However, these biases can be changed. Next time you encounter a female guitarist, notice the things you assume about her and question yourself. Are your thoughts based on any real evidence or are you relying on stereotypes?
Remind yourself that she is working hard to play music while facing demeaning biases that you will never be subject to. Finally, give her the same basic respect you would give a man.
2. Female guitarists are pigeonholed as “women in music” rather than simply treated as musicians.
What’s wrong with making lists of “women in music” or booking a full bill of female musicians? Why don’t you ask Neko Case?
Case is a 20 year veteran of the music industry who has had a successful career both as a member of the indie super-group The New Pornographers and as a solo artist.
She is also the female guitarist who has best expressed the way it feels to have your music lumped in with that of other women as if your gender was its own genre.
In 2014, after Playboy tweeted about Case, describing her as a woman in the music industry, Case responded, “Am I? I'M NOT A ****ING "WOMAN IN MUSIC", I'M A ****ING MUSICIAN IN MUSIC!”
She later tweeted, in explanation, “women are NOT a niche market.”
And it’s true, women aren’t a small niche in society; we make up half the world. Just like men, our music is diverse and unique. There’s no one way to be a woman in music.
Why are women viewed this way and how can it change?
This stereotype goes back again to unconscious biases and the assumption that male is the default genre for music. Women are perceived as a deviation from the norm, and are thus categorized together.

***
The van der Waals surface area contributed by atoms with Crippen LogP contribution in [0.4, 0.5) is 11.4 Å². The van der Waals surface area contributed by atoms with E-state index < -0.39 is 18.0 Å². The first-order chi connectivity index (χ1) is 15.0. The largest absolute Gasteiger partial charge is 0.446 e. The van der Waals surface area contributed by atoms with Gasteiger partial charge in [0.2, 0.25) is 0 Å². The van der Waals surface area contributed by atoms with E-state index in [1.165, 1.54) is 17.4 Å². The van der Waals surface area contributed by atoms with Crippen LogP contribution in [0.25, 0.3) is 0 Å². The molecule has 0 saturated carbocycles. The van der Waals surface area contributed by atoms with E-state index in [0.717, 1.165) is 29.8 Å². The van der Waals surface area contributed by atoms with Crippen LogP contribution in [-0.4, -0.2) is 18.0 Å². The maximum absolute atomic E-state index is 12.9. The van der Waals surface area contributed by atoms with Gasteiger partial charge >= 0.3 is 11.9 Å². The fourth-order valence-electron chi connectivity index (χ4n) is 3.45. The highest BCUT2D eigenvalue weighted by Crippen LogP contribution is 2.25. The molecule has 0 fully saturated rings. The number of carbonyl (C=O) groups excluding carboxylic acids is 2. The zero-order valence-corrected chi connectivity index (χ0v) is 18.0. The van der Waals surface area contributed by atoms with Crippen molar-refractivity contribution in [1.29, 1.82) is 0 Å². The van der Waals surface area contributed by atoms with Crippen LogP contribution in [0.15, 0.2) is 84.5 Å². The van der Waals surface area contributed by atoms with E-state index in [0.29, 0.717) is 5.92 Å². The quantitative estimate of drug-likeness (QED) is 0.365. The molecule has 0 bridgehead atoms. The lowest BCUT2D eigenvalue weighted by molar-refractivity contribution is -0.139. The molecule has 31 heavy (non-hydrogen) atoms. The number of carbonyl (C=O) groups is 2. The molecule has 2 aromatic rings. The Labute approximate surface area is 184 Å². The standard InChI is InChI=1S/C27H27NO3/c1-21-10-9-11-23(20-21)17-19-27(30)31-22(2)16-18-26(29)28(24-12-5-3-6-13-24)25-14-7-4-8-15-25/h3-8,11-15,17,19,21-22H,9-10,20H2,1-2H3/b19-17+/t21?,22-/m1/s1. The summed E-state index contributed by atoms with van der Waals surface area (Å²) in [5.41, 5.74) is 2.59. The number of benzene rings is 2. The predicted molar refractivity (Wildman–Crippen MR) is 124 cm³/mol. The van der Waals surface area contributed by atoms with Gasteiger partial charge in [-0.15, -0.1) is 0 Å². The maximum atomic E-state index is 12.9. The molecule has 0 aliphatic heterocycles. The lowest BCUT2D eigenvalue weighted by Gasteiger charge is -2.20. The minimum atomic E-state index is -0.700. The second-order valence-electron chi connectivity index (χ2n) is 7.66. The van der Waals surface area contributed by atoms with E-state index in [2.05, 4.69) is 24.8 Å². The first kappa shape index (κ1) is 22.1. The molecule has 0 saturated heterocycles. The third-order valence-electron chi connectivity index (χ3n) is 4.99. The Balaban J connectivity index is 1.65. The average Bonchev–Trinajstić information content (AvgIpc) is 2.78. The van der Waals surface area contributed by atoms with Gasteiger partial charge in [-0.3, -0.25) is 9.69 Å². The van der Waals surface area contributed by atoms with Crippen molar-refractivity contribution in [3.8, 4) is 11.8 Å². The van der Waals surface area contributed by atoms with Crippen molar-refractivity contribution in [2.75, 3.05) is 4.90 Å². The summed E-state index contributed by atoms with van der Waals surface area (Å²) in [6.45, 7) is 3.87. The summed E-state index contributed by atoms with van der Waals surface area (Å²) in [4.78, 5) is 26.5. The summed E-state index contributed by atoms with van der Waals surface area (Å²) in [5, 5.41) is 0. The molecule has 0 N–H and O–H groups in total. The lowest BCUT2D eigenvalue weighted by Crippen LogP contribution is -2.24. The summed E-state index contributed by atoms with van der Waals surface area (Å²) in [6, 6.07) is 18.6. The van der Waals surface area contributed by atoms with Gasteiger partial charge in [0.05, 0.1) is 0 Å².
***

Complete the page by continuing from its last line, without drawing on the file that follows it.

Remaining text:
A great cure for this unfortunate stereotype is to include more female artists in your listening habits. You may have to look outside of radio, as unfortunately news emerged recently that a high-profile radio consultant was advising stations to play fewer songs by women than by men.
Once you open yourself to hearing more female guitarists, you’ll hear incredible diversity in their technique, style, and approach to the instrument.
Just take a quick listen to a few of the best female guitarists of 2015, you’ll be struck by the uniqueness of each. You have the experimental, noisy edge of EMA, the Leonard Cohen-like finger-picking of Angel Olsen, and the irresistible pop of Alvvays, just to name a few.
The more you see and hear women with their guitars, the more normal we become. As it becomes more normal to see a woman with a guitar, these stereotypes will begin to disappear.
And the more perspectives we can include in our listening habits, the richer our musical experiences become.
About the Author
Megan Liscomb is a writer and guitarist in San Diego, CA. In love with playing guitar since 1996, she now alternates between a custom Danelectro and an American Strat. Read more stories by Megan on the TakeLessons Blog.